Kevin’s commentary: The deficit this year is supposed to be much smaller than in has been in the past years.–finance.html

However this is to say nothing of the national debt, which continues to accumulate. Also, being the smallest since 2008 still means it’s the 5th biggest of all time. So there’s that.


There is an oxymoronic quality to this essay which I hope will meet with your favor.  The oxymoron has to do with a writer whose belief is in non-belief, who then publishes an essay in praise of preachers.  But that is what I intend to do in this essay about preachers.

For more than 66 years, I have paid attention to preachers who provided intelligent thoughts.  It may well have started when, in my 18th year, I became an avid listener to the Mormon Hour Broadcast on Sunday morning radio.  There was a speaker there named Richard Evans, who delivered a five-minute sermonette that was not sectarian in nature.  At the time, I was paid $17 per week by Ed Williams, the owner of a filling station, but I devoted part of my wages to buying the works of this Mormon fellow, Richard Evans.  From that time forward, I have continued my interest in preachers who tended to make sense.  From my point of view, a goodly proportion of preachers preach nonsense.  This essay is dedicated to those who speak in logical terms that can be accepted by thinking listeners.


John Shelby Spong was the former Episcopal Bishop of Newark, New Jersey.  Bishop Spong has authored perhaps 35 books on religious matters.  His writings are believable because he does not contend that the Bible is the unmistakable inspired transcript of God’s remarks.  Bishop Spong points out that the Bible was written over a period of 300 to 400 years and that in some cases it became a political instrument, as in the case of the King James Version.  There are those who have said that Bishop Spong is not really a Christian because he does not accept all of the biases and superstitions of that faith.  But for my money, Bishop Spong is an intelligent speaker and preacher, which is why he is included in this essay.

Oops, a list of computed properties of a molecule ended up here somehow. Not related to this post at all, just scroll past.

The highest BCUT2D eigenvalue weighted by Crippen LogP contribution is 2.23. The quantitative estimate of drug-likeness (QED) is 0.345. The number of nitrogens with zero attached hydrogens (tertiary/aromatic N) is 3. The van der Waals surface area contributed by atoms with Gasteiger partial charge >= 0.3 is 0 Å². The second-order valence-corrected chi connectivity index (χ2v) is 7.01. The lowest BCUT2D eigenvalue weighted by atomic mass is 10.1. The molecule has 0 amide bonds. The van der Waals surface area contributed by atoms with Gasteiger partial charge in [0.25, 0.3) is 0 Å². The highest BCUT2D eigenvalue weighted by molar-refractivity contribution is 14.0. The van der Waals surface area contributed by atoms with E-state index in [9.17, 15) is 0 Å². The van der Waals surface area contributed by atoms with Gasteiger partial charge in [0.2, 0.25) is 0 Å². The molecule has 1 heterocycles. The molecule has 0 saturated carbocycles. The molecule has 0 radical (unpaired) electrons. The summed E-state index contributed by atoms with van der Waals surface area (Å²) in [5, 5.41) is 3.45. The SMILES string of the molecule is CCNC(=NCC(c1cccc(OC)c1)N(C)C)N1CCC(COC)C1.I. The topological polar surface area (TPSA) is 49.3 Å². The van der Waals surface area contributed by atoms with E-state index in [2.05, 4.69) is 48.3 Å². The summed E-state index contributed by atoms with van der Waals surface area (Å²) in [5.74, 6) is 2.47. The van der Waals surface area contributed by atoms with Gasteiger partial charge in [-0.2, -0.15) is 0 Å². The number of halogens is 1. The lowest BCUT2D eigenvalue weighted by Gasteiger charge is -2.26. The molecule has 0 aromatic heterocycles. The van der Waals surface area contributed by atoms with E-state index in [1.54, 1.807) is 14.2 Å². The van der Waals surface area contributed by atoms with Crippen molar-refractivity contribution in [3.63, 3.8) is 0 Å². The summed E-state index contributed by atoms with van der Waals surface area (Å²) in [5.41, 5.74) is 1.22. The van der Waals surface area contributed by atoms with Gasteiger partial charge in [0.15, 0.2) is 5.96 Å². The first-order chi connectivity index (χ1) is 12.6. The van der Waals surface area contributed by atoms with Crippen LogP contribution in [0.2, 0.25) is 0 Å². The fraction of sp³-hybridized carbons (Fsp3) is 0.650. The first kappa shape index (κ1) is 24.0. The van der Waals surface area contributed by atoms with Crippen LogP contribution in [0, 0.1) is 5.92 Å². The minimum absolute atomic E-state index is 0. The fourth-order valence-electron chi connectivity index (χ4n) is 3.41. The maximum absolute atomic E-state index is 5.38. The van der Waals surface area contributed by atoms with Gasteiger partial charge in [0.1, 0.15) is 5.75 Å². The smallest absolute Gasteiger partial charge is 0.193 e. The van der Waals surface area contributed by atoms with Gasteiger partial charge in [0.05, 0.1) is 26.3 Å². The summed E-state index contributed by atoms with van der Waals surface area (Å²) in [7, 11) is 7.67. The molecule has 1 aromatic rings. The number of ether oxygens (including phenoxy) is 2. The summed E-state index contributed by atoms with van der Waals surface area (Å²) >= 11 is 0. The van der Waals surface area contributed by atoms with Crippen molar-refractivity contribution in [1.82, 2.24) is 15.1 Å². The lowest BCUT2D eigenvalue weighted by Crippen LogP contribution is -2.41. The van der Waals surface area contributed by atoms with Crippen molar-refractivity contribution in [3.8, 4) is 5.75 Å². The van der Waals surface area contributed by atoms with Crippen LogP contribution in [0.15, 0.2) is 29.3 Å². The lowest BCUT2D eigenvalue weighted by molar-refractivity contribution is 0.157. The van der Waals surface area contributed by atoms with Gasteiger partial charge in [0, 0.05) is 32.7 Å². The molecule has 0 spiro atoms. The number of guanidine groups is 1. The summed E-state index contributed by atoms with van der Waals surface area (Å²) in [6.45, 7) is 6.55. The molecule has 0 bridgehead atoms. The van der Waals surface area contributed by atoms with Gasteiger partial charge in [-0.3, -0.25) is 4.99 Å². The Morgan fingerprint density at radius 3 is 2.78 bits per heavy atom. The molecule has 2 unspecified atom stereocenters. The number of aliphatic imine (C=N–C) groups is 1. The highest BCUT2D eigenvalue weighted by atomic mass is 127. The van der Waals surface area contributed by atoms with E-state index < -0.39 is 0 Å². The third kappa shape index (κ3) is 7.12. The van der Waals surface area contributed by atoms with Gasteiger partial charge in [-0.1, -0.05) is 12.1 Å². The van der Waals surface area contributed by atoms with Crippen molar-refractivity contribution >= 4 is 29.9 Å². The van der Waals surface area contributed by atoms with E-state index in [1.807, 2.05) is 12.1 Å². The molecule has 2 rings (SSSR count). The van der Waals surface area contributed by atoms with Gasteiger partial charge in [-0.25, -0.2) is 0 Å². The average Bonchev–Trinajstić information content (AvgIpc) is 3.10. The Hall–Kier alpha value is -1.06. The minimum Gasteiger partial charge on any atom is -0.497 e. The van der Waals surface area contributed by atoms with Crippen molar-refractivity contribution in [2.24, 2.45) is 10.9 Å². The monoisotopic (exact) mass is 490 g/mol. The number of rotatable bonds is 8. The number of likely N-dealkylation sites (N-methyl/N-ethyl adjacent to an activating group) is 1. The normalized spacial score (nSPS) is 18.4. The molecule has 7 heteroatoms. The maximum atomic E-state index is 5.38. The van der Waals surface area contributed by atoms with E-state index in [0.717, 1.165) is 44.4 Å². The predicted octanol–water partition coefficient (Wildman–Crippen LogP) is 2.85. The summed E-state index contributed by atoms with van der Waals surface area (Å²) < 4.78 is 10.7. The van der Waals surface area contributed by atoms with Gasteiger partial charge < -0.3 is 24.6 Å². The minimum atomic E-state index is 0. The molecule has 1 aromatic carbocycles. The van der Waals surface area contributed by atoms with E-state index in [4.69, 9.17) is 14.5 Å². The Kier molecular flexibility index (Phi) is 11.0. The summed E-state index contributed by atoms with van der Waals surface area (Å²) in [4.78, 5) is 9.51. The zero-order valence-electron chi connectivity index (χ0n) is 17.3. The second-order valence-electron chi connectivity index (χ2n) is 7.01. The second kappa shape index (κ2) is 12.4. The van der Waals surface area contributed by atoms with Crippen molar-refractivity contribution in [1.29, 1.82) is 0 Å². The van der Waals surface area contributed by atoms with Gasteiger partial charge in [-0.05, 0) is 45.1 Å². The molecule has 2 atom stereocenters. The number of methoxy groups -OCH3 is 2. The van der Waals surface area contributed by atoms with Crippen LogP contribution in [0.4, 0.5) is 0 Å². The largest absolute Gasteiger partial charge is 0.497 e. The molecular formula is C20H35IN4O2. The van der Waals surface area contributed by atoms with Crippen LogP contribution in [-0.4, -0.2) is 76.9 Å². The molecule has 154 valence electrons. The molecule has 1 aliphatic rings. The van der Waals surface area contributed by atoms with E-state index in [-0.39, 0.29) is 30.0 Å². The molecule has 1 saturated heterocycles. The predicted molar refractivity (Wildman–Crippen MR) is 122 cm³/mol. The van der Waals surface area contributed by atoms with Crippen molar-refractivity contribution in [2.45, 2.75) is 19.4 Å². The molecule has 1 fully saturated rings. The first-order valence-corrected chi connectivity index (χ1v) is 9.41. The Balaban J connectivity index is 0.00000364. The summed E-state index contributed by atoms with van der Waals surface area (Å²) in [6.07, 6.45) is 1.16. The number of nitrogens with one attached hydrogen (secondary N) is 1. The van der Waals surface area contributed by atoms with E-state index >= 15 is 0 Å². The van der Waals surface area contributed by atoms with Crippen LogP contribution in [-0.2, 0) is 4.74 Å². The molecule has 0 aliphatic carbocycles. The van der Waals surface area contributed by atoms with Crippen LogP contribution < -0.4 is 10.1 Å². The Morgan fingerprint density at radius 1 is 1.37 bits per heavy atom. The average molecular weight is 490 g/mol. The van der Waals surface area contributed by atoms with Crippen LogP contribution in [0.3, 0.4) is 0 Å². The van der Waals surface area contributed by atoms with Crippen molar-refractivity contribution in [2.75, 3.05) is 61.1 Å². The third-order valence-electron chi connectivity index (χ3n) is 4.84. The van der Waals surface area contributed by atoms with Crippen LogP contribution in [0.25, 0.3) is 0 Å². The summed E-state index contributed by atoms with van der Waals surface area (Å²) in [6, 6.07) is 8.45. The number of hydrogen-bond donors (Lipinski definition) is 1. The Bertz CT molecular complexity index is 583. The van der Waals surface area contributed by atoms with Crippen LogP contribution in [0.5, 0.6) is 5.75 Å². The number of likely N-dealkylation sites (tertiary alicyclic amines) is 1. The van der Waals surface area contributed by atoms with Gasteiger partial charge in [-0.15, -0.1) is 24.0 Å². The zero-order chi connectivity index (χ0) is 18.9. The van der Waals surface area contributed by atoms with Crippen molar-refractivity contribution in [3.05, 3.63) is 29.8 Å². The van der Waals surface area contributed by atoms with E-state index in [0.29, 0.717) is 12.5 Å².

There is a schism in the Episcopal Church having to do with the Bishop in New Hampshire named Robinson who has been living for many years in a homosexual arrangement with his lover.  Bishop Spong argues that Bishop Robinson’s conduct has no bearing on whether Episcopalians will be admitted to heaven.  I agree with Bishop Spong, but in passing I must state that my lowly social status never qualified me for membership in the Episcopal Church.

Next among intelligent preachers we come to a pair of Presbyterians.  The first is Benjamin Franklin Hall, who was the pastor of the Central Presbyterian Church in Clayton, Missouri when I became aware of him.  Dr. Hall became famous in the St. Louis area because he delivered cogent sermons and he finished the business at hand by the stroke of noon on Sundays.  In the winter of 1941, I invited a young woman to attend a service at Dr. Hall’s church.  That was what we call a “two-fer” in baseball parlance because it impressed her as well as her mother.  Before long, this young woman became a singer in the choir at the Central Presbyterian Church.